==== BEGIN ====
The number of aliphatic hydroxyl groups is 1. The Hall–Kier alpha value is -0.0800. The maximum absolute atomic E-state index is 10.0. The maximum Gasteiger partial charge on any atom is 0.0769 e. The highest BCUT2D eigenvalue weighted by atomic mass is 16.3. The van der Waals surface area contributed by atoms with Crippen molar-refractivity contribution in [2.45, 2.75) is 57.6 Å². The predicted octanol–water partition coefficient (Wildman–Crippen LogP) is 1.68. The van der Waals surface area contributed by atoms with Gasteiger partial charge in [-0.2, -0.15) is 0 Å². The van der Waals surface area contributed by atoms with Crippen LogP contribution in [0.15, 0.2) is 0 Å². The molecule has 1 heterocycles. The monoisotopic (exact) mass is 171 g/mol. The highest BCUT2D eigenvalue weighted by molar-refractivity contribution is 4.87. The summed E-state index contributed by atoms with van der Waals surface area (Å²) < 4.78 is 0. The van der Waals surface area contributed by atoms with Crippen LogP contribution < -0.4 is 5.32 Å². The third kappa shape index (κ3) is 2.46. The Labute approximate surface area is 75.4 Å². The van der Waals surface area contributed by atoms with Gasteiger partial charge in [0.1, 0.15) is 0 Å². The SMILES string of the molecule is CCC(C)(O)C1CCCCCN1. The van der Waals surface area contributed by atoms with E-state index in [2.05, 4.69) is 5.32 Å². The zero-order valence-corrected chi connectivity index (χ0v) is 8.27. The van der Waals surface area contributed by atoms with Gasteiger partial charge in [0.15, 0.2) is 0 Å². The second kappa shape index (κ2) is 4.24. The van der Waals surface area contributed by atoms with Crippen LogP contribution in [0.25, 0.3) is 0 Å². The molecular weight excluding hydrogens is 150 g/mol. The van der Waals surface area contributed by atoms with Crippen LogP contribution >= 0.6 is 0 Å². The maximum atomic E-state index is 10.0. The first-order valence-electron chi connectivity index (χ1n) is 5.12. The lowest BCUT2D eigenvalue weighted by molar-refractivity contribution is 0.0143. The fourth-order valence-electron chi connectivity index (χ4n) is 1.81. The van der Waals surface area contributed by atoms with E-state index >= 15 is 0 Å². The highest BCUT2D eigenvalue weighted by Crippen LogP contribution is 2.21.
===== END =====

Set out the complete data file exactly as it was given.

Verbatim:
The number of aliphatic hydroxyl groups is 1. The Hall–Kier alpha value is -0.0800. The maximum absolute atomic E-state index is 10.0. The maximum Gasteiger partial charge on any atom is 0.0769 e. The highest BCUT2D eigenvalue weighted by atomic mass is 16.3. The van der Waals surface area contributed by atoms with Crippen molar-refractivity contribution in [2.45, 2.75) is 57.6 Å². The predicted octanol–water partition coefficient (Wildman–Crippen LogP) is 1.68. The van der Waals surface area contributed by atoms with Gasteiger partial charge in [-0.2, -0.15) is 0 Å². The van der Waals surface area contributed by atoms with Crippen LogP contribution in [0.15, 0.2) is 0 Å². The molecule has 1 heterocycles. The monoisotopic (exact) mass is 171 g/mol. The highest BCUT2D eigenvalue weighted by molar-refractivity contribution is 4.87. The summed E-state index contributed by atoms with van der Waals surface area (Å²) < 4.78 is 0. The van der Waals surface area contributed by atoms with Crippen LogP contribution < -0.4 is 5.32 Å². The third kappa shape index (κ3) is 2.46. The Labute approximate surface area is 75.4 Å². The van der Waals surface area contributed by atoms with Gasteiger partial charge in [0.1, 0.15) is 0 Å². The SMILES string of the molecule is CCC(C)(O)C1CCCCCN1. The van der Waals surface area contributed by atoms with E-state index in [2.05, 4.69) is 5.32 Å². The zero-order valence-corrected chi connectivity index (χ0v) is 8.27. The van der Waals surface area contributed by atoms with Gasteiger partial charge in [0.15, 0.2) is 0 Å². The second kappa shape index (κ2) is 4.24. The van der Waals surface area contributed by atoms with Crippen LogP contribution in [0.25, 0.3) is 0 Å². The molecular weight excluding hydrogens is 150 g/mol. The van der Waals surface area contributed by atoms with Crippen LogP contribution >= 0.6 is 0 Å². The maximum atomic E-state index is 10.0. The first-order valence-electron chi connectivity index (χ1n) is 5.12. The lowest BCUT2D eigenvalue weighted by molar-refractivity contribution is 0.0143. The fourth-order valence-electron chi connectivity index (χ4n) is 1.81. The van der Waals surface area contributed by atoms with E-state index >= 15 is 0 Å². The highest BCUT2D eigenvalue weighted by Crippen LogP contribution is 2.21.